[Milton-L] Early reception of PL in Denmark and a more marathon
marathon reading suggestion
welch_tandk at hotmail.com
Wed Oct 17 04:40:41 EDT 2007
You might like to know that copies [1st editions I thnk] of the 1790-92
translations are held at Milton's Cottage, Deanway, Chalfont St Giles,
Buckinghamshire. Scholars are welcome to view them if they make contact with
the Curator at the cottage. The website is www.miltonscottage.org :
telephone 01494 872313
Vice Chair: Friends of Milton's Cottage
>From: Ann Torday Gulden <AnnTorday.Gulden at hf.hio.no>
>Reply-To: John Milton Discussion List <milton-l at lists.richmond.edu>
>To: milton-l at lists.richmond.edu
>Subject: [Milton-L] Early reception of PL in Denmark and a more marathon
>marathon reading suggestion
>Date: Fri, 12 Oct 2007 14:04:53 +0200
>This is a by no means comprehensive response to the query about early
>translations of PL into Danish.
> The old Danish/Norwegian edition I own is from April 1914,it is the 2nd,
>edn., published both in Oslo ( then called Kristiania) and Copenhagen by
>the Gyldendalske Bokhandel - Nordisk Forlag (Publishing House). My son
>bought it for me at a jumble sale in Oslo for 4 kroner ( about 50 cents)
>when he was 8 or so. In 1914 literary language was the same in Denmark and
>Norway, ie Danish.
>John Milton, Det Tabte Paradis
>transl. by Uffe Birkedal
>The book contains a short bio. of Milton, then an account of the 'poet's
>point of view' with a natty etching of the ptolomeic system which relates
>somewhat to Curry's etching in the Merritt Hughes edn. except that hell
>seems to have 2 layers, the bottom one in my book being a separate sea of
>fire (under Hell). Scandinavian gloom, perhaps. No telling who drew this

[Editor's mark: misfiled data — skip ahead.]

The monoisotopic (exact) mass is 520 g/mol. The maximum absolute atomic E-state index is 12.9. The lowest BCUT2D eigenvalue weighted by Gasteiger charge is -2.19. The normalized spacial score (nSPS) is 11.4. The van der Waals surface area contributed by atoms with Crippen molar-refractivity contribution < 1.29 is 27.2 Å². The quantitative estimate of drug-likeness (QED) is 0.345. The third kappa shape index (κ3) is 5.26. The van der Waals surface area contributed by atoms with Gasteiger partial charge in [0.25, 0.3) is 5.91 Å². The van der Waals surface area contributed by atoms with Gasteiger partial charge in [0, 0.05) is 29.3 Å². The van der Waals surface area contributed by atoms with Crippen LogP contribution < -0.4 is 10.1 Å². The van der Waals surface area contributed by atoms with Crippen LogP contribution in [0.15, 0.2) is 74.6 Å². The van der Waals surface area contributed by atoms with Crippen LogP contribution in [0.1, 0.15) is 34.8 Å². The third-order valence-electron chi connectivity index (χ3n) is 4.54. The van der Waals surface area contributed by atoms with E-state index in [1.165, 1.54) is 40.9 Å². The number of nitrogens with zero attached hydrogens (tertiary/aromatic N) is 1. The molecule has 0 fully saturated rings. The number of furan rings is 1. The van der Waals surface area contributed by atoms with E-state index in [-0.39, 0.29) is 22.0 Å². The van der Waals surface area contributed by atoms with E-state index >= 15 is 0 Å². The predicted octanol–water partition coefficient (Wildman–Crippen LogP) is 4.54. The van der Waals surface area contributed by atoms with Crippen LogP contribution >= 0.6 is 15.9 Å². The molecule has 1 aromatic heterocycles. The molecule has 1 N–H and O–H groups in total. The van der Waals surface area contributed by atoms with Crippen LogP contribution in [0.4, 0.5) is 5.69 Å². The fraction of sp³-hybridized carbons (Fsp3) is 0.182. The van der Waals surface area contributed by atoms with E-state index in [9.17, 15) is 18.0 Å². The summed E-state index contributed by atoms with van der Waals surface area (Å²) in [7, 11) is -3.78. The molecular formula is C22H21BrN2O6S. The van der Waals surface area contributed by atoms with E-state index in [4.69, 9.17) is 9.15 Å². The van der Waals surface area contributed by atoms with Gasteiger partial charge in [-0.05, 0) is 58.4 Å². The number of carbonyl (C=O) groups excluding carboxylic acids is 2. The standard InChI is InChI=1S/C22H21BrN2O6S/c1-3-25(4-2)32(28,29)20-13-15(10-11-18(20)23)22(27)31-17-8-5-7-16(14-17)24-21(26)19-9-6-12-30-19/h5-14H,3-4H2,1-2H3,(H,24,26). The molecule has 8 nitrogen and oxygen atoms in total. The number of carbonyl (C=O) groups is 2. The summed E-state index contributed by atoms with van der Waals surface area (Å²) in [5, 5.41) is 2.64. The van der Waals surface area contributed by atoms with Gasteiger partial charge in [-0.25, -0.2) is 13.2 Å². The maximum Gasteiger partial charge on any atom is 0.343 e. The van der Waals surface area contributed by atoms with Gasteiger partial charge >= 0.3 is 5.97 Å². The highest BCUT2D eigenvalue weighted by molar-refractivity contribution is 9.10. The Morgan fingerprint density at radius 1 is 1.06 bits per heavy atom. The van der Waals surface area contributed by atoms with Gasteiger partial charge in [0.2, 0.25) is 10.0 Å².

>one, which is also neatly divided so that heaven and Hell occupy exactly
>half the 'globe' each. Less chaos than in the
>Curry version. Scandinavian orderliness, perhaps.
>The poem then follows, without the Arguments. There are a few rather short
>explicatory footnotes. The language of the transliteration seems rather
>everyday to me. I must admit this is the first time I have really looked at
>it properly, and it is mouldering away as I write.
>Regarding early translations into Danish, much may be learned from
>contacting the Royal Library in Copenhagen. I have managed to find out the
>The first complete translation of PL and PR ( Det Tabte Paradis og Det
>Gjenvunde Paradis) was pubd. 1790-92, transl. Joh. Henr. Schønheyder
>There were fragments before then, more info. on these is available from the
>PL was read in German before this. Here is the information on this:
>-Ernst Gottlieb von, (transl. ) Das verlustigte Paradeis, Zerbst, 1682
>-Dasverlohrne Paradies / aus dem Englischen Johann Miltons in reimfreye
>Verse übersetzet, & mit eignen sowohl als andrer Anmerk. begleitet von
>Friedrich Wilhelm Zachariä
>Verfasser Milton, John
>Weiterer Verfasser Zachariae, Justus Friedrich Wilhelm
>Jahr 1762 - 1763
>Impressum Altona : Iversen, 1762 - 1763.
>Einheitssachtitel Paradise lost «dt.»
>Sonstiger Titel ¬Das¬ verlorene Paradies
>This was a German translation pubd. in Denmark. Altona was Danish until
>I hope this helps.
>By the way, how about a global marathon on the Birthday itself, December 9,
>2008? or on the Saturday following ie 13th, St Lucia's Day, the day when
>the dark forces must be pushed back? Everyone could read with a lit candle
>headdress. Sorry about the irreverence.
>Ann Torday Gulden Dr. Art.
>Project Coordinator, English for Academic Purposes
>Faculty of Health Sciences
>Oslo University College
>PB 4, St. Olavs pl.
>tel. office 47 22 45 24 47
>cellphone 47 92 40 90 52
>fax. 47 22 45 24 05
>EAP courses offered may be found here:
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